With Dakota Johnson, Jamie Dornan, Jennifer Ehle, Marcia Gay Harden, Max Martini. Written by Kelly Marcel. Directed by Sam Taylor-Johnson. Rated R for strong sexual content including dialogue, some unusual behavior and graphic nudity, and for language. 105 minutes.
The important thing about FIFTY SHADES OF GREY is not that it’s based on a badly written best seller about kinky sex. What’s important is that the novel began life as “Twilight” fan fiction. That tells you everything you need to know. It’s about teasing and yearning and holding back and getting to the end leaving you wanting to know what happens next.
Oh, there’s kinky sex. The story is about Anastasia Steel (Dakota Johnson), a college literature major who meets the mysterious Christian Grey (Jamie Dornan) when she substitutes for her roommate Carka (Jennifer Ehle) to interview him for the school paper. He’s hot and rich and has a certain aura about him, so naturally she’s attracted. For some reason he finds her attractive and starts finding ways to see her.
It’s not revealing any big secret that when things get physical his tastes are somewhat different. He’s not interested in “making love,” he’s interested in control. That may involve somewhat traditional sex, or it may involve her being tied up, or it might involve some of the toys in his playroom, which includes floggers, whips, and ropes.
This has led to all sorts of misguided controversy about the film which mostly misses the point. The key to these kinds of relationships is consent, and the movie scrupulously makes the point that not only does Anastasia consent to the various things that happen, but that Christian both respects her limits and is clear that she has the right to refuse at any point. On that score the movie is firmly in the “No means no” camp.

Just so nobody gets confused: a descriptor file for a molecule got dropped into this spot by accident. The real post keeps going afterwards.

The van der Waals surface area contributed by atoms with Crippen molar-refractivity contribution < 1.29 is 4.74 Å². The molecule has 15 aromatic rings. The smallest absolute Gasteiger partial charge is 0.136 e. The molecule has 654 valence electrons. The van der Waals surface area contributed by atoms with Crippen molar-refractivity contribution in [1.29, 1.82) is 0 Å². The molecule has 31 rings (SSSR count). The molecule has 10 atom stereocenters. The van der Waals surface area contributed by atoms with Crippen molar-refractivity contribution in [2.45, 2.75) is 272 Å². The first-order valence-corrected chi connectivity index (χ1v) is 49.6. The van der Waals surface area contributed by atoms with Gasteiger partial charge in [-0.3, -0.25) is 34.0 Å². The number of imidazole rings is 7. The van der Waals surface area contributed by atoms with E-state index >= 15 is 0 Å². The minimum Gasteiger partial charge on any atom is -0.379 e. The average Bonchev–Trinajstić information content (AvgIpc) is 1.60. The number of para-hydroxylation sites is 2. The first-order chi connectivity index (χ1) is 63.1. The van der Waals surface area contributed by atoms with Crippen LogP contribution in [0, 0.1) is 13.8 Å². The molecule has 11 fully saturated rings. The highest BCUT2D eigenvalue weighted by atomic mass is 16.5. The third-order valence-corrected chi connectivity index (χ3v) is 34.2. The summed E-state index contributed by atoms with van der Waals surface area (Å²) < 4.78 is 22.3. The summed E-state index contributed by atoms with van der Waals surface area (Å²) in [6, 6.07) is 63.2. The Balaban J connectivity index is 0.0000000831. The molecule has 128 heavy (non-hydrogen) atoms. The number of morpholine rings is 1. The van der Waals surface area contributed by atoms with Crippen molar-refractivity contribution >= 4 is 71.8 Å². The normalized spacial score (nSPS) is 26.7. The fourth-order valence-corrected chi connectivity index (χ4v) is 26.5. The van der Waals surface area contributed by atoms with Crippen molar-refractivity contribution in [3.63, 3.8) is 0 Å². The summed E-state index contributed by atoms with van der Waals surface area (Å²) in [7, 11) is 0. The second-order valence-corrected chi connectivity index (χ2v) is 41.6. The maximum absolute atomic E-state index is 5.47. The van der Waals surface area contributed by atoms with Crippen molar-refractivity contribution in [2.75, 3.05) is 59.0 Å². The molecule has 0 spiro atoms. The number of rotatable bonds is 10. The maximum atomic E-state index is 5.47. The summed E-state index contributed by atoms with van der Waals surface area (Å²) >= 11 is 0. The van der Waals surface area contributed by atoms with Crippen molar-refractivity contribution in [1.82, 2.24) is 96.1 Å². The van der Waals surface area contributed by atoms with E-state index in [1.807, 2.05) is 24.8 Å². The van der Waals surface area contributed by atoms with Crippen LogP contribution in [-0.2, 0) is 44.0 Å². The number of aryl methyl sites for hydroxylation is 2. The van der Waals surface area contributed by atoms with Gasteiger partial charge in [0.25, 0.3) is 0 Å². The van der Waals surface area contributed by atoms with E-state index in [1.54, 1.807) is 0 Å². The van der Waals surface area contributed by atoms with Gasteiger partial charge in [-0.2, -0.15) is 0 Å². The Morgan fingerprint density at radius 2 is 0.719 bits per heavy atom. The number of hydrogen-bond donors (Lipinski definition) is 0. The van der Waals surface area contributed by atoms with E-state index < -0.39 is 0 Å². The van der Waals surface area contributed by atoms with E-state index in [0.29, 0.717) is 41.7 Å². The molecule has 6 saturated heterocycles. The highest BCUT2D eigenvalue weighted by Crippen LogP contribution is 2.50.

On the other hand, we don’t get the sense that either of them are getting anything but momentary pleasure from any of this. Anastasia may be submissive, but she’s clearly indulging Christian’s desires, not following her own. As for Christian, he seems more like someone who would love to lead a “normal” life, but because of some mysterious thing or things in his past, is now unable to do so.
This is where the film falls apart. We learn little about what motivates these characters or why we should care about them. For all the kinky sex, this is more about the yearning and unrequited love and the result is rather dull. This didn’t stop the “Twilight” books and movies from being big hits, and probably won’t prevent this one from cashing in either. Johnson and Dornan are both young and attractive but are given little to play. He broods. She seems to get off on the spanking and the tying up but eventually finds the relationship lacking. Where can the story go? No spoilers, but there are two sequel books.
Indeed, as with “Twilight,” the books were best sellers which means this movie has a built in audience waiting to see it. If, as expected, it’s a big success, filming the sequels is inevitable. What’s more, given the way Hollywood operates, expect the eventual announcement that the third book will be released as two films.•••
Daniel M. Kimmel is a veteran movie critic and author of a host of film-related books. His most recent book is “Shh! It’s a Secret: a novel about Aliens, Hollywood and the Bartender’s Guide.” He lives in Somerville, Massachusetts